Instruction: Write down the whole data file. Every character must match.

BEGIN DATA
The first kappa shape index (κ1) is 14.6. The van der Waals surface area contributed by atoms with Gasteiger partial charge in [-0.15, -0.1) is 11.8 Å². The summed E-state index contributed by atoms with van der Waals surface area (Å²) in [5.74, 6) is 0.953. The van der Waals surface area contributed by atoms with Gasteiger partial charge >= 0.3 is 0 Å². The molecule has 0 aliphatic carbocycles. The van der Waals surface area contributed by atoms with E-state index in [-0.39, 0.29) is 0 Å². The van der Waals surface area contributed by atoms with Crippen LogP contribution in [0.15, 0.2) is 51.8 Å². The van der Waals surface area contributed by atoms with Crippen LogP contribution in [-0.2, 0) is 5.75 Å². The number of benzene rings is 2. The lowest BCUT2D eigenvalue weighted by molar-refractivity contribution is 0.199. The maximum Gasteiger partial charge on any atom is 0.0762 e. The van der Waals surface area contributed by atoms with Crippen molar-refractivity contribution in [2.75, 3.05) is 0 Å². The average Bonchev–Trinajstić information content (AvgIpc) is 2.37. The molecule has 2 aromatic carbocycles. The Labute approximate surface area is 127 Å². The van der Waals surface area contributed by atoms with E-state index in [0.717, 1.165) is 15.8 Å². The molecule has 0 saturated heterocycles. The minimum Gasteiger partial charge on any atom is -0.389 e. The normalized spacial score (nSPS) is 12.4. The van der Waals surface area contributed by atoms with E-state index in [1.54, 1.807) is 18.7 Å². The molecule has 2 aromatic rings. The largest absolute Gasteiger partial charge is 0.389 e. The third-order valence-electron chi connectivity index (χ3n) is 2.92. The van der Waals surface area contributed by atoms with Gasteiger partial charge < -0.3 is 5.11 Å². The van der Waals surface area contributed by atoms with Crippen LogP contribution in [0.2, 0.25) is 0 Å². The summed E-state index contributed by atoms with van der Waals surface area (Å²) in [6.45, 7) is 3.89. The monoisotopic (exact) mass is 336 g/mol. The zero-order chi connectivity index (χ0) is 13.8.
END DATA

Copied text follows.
The first kappa shape index (κ1) is 14.6. The van der Waals surface area contributed by atoms with Gasteiger partial charge in [-0.15, -0.1) is 11.8 Å². The summed E-state index contributed by atoms with van der Waals surface area (Å²) in [5.74, 6) is 0.953. The van der Waals surface area contributed by atoms with Gasteiger partial charge >= 0.3 is 0 Å². The molecule has 0 aliphatic carbocycles. The van der Waals surface area contributed by atoms with E-state index in [-0.39, 0.29) is 0 Å². The van der Waals surface area contributed by atoms with Crippen LogP contribution in [0.15, 0.2) is 51.8 Å². The van der Waals surface area contributed by atoms with Crippen LogP contribution in [-0.2, 0) is 5.75 Å². The number of benzene rings is 2. The lowest BCUT2D eigenvalue weighted by molar-refractivity contribution is 0.199. The maximum Gasteiger partial charge on any atom is 0.0762 e. The van der Waals surface area contributed by atoms with Crippen molar-refractivity contribution in [2.75, 3.05) is 0 Å². The average Bonchev–Trinajstić information content (AvgIpc) is 2.37. The molecule has 2 aromatic carbocycles. The Labute approximate surface area is 127 Å². The van der Waals surface area contributed by atoms with E-state index in [0.717, 1.165) is 15.8 Å². The molecule has 0 saturated heterocycles. The minimum Gasteiger partial charge on any atom is -0.389 e. The normalized spacial score (nSPS) is 12.4. The van der Waals surface area contributed by atoms with E-state index in [1.54, 1.807) is 18.7 Å². The molecule has 2 aromatic rings. The largest absolute Gasteiger partial charge is 0.389 e. The third-order valence-electron chi connectivity index (χ3n) is 2.92. The van der Waals surface area contributed by atoms with Gasteiger partial charge < -0.3 is 5.11 Å². The van der Waals surface area contributed by atoms with Crippen LogP contribution in [0.2, 0.25) is 0 Å². The summed E-state index contributed by atoms with van der Waals surface area (Å²) in [6.45, 7) is 3.89. The monoisotopic (exact) mass is 336 g/mol. The zero-order chi connectivity index (χ0) is 13.8.